SwimSwam help us advocate for these kids.

Corn Pop
Reply to  Kelly Elliott
1 year ago

Maryland is one of t h e poorer performing states . 10th in deaths per million & only 25th in testing per million . NY NJ RI Conn Mass Illinois Penn Mich DC & YOU . Louisiana had an early & higher death rate from the Mardi Gras clust er in NO but caught it by increasing testing to 60,000 per million against Maryland’s 37,000. There i s also a high number of active cases in Maryland 38,974 vs Louisiana 8,008.
This alleged high education has not put Maryland above those states at the bottom of this vaunted status who are doing quite well.

Reply to  Corn Pop
1 year ago

The “poorer performing” states are based on population density. Mardi Gras (temporary high density), retirement homes, NYC, DC all high population density.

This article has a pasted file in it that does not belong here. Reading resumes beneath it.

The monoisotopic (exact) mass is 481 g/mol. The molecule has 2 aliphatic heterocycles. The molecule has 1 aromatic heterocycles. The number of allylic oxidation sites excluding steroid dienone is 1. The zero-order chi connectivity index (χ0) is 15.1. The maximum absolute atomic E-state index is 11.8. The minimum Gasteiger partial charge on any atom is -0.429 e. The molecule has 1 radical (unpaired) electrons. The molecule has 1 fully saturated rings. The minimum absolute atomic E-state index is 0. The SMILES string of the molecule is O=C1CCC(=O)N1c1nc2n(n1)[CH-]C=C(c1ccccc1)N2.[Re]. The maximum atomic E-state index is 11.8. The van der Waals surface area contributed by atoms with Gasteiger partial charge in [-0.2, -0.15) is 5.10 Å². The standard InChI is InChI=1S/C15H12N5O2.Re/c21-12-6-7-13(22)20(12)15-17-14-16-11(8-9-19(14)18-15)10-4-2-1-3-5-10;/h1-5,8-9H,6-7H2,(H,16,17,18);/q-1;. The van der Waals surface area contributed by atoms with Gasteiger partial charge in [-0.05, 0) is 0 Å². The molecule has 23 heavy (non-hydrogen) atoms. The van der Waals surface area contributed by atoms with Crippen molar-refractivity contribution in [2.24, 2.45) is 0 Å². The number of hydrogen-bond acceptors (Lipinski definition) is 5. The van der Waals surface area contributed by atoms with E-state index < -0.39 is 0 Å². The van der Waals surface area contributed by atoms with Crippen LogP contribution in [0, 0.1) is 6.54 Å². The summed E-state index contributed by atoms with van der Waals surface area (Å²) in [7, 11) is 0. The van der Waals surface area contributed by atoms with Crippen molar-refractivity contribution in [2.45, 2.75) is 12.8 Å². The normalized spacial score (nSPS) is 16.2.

Corn Pop
Reply to  Anonymous
1 year ago

I am not there to see what conditions in healthcare, hospitals , nursing homes are . Still a current 38,894 active cases are in Maryland . They count as a danger even if they are not part of Kelly’s educated coterie . The higher the density the higher the testing needed. ( not 25th/50 )

1 year ago

South Carolina is now 100%. Let’s go swimming

About Jared Anderson

Jared Anderson

Jared Anderson swam for nearly twenty years. Then, Jared Anderson stopped swimming and started writing about swimming. He's not sick of swimming yet. Swimming might be sick of him, though. Jared was a YMCA and high school swimmer in northern Minnesota, and spent his college years swimming breaststroke and occasionally pretending …